Positive word-sequence equivalences will be extracted from readily available resources, e.g. from definitions in lexica and dictionaries, such as WordNet or Wiktionary. Negative sequences will be approximated by random equivalences. The validity of extracted equivalences, will be checked manually by human curators.
System's responses will be scored in terms of precision/recall/F1. Systems are encouraged to submit solutions for all languages, but submissions for fewer languages are accepted. Overall performance scores will be computed for systems participating to more than one language.
- Yannis Korkontzelos (National Centre for Text Mining, University of Manchester, UK)
- Fabio Massimo Zanzotto (University of Rome "Tor Vergata", Italy)
(b) Semantic Compositionality in Context
An interesting sub-problem of semantic compositionality is to decide whether a phrase is used in its literal or figurative meaning in a given context. For example “big picture” might be used literally as in
“Click here for a bigger picture”
or figuratively as in
“To solve this problem, you have to look at the bigger picture.”
Another example is “old school” which can also be used literally or figuratively:
“He will go down in history as one of the old school, a true gentlemen.”
“During the 1970's the hall of the old school was converted into the library.”
Being able to detect whether a phrase is used literally or figuratively is e.g. especially important for information retrieval, where figuratively used words should be treated separately to avoid false positives. For example, the example sentence “He will go down in history as one of the old school, a true gentlemen.” should probably not be retrieved for the query “school”. Rather, the insights generated from subtask a could be utilized to retrieve sentences using a similar phrase such as “gentleman-like behaviour”.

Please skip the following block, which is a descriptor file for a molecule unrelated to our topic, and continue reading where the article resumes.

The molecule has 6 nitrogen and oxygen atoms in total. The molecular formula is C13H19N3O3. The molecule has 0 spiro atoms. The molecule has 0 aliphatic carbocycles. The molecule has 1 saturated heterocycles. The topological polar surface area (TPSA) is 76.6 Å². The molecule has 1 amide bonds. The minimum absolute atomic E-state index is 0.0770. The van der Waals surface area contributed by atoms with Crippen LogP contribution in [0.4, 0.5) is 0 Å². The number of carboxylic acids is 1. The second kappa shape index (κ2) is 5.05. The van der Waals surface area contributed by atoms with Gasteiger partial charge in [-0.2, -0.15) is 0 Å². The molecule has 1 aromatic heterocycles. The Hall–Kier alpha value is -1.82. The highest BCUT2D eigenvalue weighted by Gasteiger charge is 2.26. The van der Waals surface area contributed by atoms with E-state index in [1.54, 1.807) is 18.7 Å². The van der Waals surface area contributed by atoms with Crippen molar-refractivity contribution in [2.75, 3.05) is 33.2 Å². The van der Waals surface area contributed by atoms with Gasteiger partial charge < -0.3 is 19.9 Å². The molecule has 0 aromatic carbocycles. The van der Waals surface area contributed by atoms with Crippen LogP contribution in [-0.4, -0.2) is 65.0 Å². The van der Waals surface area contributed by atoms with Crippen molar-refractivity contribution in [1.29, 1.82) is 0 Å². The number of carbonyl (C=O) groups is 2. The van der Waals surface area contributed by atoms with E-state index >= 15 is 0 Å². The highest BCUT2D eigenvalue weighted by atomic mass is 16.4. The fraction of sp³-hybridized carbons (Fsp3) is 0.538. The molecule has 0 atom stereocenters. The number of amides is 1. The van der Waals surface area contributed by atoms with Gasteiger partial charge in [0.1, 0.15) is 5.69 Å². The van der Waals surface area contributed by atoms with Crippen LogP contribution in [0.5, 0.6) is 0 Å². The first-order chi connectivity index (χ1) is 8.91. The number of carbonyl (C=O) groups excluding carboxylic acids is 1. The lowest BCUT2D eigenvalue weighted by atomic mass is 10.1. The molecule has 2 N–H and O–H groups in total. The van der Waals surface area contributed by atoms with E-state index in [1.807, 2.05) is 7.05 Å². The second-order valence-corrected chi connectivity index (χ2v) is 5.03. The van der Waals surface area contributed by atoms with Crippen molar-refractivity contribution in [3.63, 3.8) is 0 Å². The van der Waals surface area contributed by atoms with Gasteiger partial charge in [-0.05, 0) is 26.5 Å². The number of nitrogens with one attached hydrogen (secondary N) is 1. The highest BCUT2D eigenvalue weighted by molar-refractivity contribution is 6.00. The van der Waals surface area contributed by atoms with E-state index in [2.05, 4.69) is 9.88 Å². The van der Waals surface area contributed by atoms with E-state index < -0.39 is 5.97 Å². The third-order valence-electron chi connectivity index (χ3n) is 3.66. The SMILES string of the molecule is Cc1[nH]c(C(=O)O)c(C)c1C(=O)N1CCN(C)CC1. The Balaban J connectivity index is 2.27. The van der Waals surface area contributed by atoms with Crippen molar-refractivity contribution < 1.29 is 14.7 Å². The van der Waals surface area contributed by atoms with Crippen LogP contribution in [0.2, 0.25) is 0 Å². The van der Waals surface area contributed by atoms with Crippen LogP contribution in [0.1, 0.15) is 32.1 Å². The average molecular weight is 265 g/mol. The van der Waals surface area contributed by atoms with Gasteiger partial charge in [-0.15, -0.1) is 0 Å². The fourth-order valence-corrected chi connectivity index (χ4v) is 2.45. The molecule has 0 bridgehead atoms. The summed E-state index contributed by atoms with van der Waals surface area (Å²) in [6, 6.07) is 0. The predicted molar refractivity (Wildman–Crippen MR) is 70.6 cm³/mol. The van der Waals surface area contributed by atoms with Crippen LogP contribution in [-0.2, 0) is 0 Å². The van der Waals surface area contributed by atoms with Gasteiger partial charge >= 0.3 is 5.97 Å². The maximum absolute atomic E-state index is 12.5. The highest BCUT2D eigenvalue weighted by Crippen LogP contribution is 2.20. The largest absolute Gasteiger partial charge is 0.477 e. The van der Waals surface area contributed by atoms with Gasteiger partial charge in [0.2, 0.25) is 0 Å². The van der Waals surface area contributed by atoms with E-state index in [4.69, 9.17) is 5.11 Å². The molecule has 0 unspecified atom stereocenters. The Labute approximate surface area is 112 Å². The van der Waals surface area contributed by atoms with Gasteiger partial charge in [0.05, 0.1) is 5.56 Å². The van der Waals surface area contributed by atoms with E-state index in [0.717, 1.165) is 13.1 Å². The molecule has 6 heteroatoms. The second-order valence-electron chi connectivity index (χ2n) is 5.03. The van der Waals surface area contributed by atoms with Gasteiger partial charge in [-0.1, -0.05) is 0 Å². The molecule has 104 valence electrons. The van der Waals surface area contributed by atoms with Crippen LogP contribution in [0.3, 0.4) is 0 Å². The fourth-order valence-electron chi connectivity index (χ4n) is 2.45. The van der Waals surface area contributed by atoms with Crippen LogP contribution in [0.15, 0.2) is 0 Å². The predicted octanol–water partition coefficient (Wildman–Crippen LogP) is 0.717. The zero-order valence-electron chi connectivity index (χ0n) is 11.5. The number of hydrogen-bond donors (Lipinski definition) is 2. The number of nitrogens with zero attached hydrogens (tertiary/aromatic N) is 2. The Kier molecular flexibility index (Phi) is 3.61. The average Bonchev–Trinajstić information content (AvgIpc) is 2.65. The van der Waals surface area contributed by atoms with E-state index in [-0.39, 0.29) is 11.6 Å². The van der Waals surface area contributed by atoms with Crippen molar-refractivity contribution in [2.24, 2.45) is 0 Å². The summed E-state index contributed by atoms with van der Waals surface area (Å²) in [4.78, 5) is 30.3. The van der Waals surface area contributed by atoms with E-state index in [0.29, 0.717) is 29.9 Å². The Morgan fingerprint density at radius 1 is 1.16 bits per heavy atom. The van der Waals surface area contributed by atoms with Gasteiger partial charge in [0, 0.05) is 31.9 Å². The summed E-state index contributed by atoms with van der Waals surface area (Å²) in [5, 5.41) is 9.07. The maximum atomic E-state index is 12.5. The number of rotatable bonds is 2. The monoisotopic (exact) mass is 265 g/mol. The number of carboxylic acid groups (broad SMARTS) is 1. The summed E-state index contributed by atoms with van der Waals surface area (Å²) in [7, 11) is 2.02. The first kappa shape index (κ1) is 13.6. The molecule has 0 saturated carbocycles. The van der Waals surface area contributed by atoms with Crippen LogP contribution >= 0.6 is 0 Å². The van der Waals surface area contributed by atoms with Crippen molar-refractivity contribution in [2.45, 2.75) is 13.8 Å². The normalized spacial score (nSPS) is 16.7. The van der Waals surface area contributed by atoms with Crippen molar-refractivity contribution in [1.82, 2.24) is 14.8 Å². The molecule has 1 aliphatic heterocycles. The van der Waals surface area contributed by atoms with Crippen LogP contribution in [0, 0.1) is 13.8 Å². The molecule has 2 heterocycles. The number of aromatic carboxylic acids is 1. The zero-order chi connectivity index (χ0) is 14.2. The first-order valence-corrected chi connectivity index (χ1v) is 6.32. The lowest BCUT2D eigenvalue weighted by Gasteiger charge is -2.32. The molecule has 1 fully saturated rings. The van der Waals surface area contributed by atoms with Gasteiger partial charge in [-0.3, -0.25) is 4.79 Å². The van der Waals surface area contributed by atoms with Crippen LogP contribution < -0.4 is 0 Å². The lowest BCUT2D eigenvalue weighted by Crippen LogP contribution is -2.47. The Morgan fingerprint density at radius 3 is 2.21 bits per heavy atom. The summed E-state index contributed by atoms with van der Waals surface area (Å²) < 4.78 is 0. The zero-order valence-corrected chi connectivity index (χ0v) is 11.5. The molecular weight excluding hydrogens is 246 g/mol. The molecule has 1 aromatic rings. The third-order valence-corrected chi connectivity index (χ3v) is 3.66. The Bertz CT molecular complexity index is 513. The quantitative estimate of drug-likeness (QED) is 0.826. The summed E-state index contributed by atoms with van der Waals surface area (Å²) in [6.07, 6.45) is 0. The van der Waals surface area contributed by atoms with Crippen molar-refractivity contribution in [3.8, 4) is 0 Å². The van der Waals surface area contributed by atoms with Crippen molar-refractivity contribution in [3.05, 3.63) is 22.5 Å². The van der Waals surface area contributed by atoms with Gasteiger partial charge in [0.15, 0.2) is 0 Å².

Participants of this subtask will be provided with a list of target phrases together with real usage examples sampled from the large-scale freely available WaCky (Baroni et al., 2009) corpora.1 For each usage example, the task is to make a binary decision whether the target phrase is used literally or figuratively in this context.
Participants might make use of pre-fabricated lists of phrases annotated with their probability of being used figuratively from publicly available sources. They might use selectional preferences or deep semantic parsing for deciding whether a phrase might be used figuratively in most cases (e.g. “kick the bucket”). Assessing how well the phrase suits its context might be tackled using measures of semantic relatedness as well as distributional models learned from the underlying corpus. The task may also be of interest to the related research fields of metaphor detection and idiom identification.